BERLIN (Reuters) - Germany has granted asylum to four Turkish soldiers, including one Ankara accuses of playing a leading role in the failed military coup of July 2016, in a new setback for relations between the two countries, weekly magazine Der Spiegel reported.
By granting them asylum, German authorities make it impossible for them to be extradited to face charges, a refusal likely to dismay Turkish authorities, who accuse them of treachery and membership in a terrorist organization.
Turkey accuses Ilham P., a former Turkish colonel whose surname cannot be published in full because of German privacy practices, then head of the Ankara military academy, of being ring-leader of the group.
Germany's Interior Ministry said it could not comment on individual cases for data and personal protection reasons.
Relations between European countries and Turkey have become increasingly strained following President Tayyip Erdogan's large-scale crackdown on suspected supporters of the coup. Some European politicians and human rights groups say the crackdown shows Turkey is sliding into authoritarian rule.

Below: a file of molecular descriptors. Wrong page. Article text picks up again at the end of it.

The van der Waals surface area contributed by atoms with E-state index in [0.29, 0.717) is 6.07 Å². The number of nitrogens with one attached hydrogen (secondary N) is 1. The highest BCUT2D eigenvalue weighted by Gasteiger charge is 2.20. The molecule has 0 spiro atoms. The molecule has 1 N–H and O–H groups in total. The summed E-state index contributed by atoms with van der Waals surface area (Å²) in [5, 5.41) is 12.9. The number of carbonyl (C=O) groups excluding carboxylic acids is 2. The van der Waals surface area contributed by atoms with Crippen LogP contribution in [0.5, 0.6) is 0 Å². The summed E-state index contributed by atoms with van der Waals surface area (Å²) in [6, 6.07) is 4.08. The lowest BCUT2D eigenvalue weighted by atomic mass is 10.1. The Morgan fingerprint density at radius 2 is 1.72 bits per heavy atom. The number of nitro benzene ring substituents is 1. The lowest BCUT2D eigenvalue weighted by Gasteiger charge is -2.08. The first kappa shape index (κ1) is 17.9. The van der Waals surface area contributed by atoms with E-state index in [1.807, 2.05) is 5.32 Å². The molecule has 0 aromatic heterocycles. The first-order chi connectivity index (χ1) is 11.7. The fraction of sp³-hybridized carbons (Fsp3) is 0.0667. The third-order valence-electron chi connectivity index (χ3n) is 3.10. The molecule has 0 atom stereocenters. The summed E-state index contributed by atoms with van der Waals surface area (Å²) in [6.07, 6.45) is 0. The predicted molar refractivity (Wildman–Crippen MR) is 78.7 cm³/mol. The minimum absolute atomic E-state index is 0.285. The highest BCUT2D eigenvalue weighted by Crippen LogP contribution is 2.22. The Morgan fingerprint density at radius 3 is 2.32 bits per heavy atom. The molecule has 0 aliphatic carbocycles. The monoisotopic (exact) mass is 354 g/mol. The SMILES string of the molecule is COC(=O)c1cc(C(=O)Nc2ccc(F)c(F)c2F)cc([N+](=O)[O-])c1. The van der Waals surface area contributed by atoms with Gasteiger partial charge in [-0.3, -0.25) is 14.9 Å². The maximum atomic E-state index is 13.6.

Turkish authorities have jailed more than 50,000 people and sacked or suspended more than 150,000 since the coup, which Ankara blames on supporters of a Muslim cleric living in self-imposed exile in the United States.
The government says such measures are necessary given the multiple security threats it faces. The cleric, Fethullah Gulen, denies involvement in the coup, in which 250 people were killed.
Dozens of German nationals have been detained in Turkey over the past two years, some of them for alleged links to the coup plotters.
Earlier on Friday, a Greek court ruled that a man accused of being behind a series of suicide bombings in Turkey could not be extradited because his life would be in danger back at home.
(Reporting by Thomas Escritt; additional reporting by Michelle Martin, Editing by William Maclean and Gareth Jones)